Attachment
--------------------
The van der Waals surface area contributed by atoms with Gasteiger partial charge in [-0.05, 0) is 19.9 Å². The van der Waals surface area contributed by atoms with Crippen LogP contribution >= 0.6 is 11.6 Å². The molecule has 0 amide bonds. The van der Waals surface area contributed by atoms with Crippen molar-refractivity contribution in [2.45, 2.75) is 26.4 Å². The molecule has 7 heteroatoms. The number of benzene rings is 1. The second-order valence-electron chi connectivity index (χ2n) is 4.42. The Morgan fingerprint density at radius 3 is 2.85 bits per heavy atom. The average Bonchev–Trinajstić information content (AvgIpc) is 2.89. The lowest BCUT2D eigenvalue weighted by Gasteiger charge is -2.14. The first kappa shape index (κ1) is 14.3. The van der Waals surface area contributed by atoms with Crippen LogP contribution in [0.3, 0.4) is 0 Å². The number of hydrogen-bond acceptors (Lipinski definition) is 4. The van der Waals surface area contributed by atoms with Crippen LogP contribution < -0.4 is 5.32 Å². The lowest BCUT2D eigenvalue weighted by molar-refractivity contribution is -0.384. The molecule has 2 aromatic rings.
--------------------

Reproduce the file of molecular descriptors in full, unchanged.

The van der Waals surface area contributed by atoms with Gasteiger partial charge in [-0.05, 0) is 19.9 Å². The van der Waals surface area contributed by atoms with Crippen LogP contribution >= 0.6 is 11.6 Å². The molecule has 0 amide bonds. The van der Waals surface area contributed by atoms with Crippen molar-refractivity contribution in [2.45, 2.75) is 26.4 Å². The molecule has 7 heteroatoms. The number of benzene rings is 1. The second-order valence-electron chi connectivity index (χ2n) is 4.42. The Morgan fingerprint density at radius 3 is 2.85 bits per heavy atom. The average Bonchev–Trinajstić information content (AvgIpc) is 2.89. The lowest BCUT2D eigenvalue weighted by Gasteiger charge is -2.14. The first kappa shape index (κ1) is 14.3. The van der Waals surface area contributed by atoms with Crippen LogP contribution in [0.3, 0.4) is 0 Å². The number of hydrogen-bond acceptors (Lipinski definition) is 4. The van der Waals surface area contributed by atoms with Crippen LogP contribution < -0.4 is 5.32 Å². The lowest BCUT2D eigenvalue weighted by molar-refractivity contribution is -0.384. The molecule has 2 aromatic rings.